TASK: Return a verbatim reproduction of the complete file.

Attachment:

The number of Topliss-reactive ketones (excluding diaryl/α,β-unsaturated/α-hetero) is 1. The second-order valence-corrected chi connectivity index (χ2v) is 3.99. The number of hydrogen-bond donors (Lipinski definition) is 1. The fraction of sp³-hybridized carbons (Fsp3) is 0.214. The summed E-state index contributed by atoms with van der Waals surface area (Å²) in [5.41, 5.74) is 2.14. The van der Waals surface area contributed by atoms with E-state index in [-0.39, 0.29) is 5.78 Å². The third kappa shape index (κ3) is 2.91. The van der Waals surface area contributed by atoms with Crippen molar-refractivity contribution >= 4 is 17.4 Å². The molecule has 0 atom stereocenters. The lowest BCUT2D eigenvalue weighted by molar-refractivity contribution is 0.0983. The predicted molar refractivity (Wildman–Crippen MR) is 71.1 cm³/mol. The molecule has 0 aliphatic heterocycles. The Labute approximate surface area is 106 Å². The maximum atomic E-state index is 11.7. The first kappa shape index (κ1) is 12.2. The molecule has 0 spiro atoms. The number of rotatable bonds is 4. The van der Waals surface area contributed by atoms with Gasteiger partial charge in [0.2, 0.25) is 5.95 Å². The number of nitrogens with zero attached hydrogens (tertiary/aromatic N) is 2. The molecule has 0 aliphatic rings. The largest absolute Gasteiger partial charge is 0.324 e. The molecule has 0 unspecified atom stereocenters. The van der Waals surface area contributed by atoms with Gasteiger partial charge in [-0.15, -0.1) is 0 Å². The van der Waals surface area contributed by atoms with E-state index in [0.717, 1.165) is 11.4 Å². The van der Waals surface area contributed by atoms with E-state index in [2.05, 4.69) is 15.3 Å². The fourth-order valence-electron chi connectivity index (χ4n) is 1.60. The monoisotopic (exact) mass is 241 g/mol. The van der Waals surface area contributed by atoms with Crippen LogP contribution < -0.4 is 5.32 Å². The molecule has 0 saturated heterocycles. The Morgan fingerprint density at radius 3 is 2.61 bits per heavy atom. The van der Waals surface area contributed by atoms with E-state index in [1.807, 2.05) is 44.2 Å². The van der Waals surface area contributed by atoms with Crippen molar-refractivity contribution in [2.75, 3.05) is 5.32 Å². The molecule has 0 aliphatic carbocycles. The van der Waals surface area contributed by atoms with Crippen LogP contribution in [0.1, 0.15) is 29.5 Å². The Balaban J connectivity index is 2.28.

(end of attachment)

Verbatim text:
The number of Topliss-reactive ketones (excluding diaryl/α,β-unsaturated/α-hetero) is 1. The second-order valence-corrected chi connectivity index (χ2v) is 3.99. The number of hydrogen-bond donors (Lipinski definition) is 1. The fraction of sp³-hybridized carbons (Fsp3) is 0.214. The summed E-state index contributed by atoms with van der Waals surface area (Å²) in [5.41, 5.74) is 2.14. The van der Waals surface area contributed by atoms with E-state index in [-0.39, 0.29) is 5.78 Å². The third kappa shape index (κ3) is 2.91. The van der Waals surface area contributed by atoms with Crippen molar-refractivity contribution >= 4 is 17.4 Å². The molecule has 0 atom stereocenters. The lowest BCUT2D eigenvalue weighted by molar-refractivity contribution is 0.0983. The predicted molar refractivity (Wildman–Crippen MR) is 71.1 cm³/mol. The molecule has 0 aliphatic heterocycles. The Labute approximate surface area is 106 Å². The maximum atomic E-state index is 11.7. The first kappa shape index (κ1) is 12.2. The molecule has 0 spiro atoms. The number of rotatable bonds is 4. The van der Waals surface area contributed by atoms with Gasteiger partial charge in [0.2, 0.25) is 5.95 Å². The number of nitrogens with zero attached hydrogens (tertiary/aromatic N) is 2. The molecule has 0 aliphatic rings. The largest absolute Gasteiger partial charge is 0.324 e. The molecule has 0 unspecified atom stereocenters. The van der Waals surface area contributed by atoms with Gasteiger partial charge in [-0.15, -0.1) is 0 Å². The van der Waals surface area contributed by atoms with E-state index in [0.717, 1.165) is 11.4 Å². The van der Waals surface area contributed by atoms with E-state index in [2.05, 4.69) is 15.3 Å². The fourth-order valence-electron chi connectivity index (χ4n) is 1.60. The monoisotopic (exact) mass is 241 g/mol. The van der Waals surface area contributed by atoms with Crippen LogP contribution < -0.4 is 5.32 Å². The molecule has 0 saturated heterocycles. The Morgan fingerprint density at radius 3 is 2.61 bits per heavy atom. The van der Waals surface area contributed by atoms with E-state index in [1.807, 2.05) is 44.2 Å². The van der Waals surface area contributed by atoms with Crippen molar-refractivity contribution in [2.75, 3.05) is 5.32 Å². The molecule has 0 aliphatic carbocycles. The van der Waals surface area contributed by atoms with Crippen LogP contribution in [0.1, 0.15) is 29.5 Å². The Balaban J connectivity index is 2.28.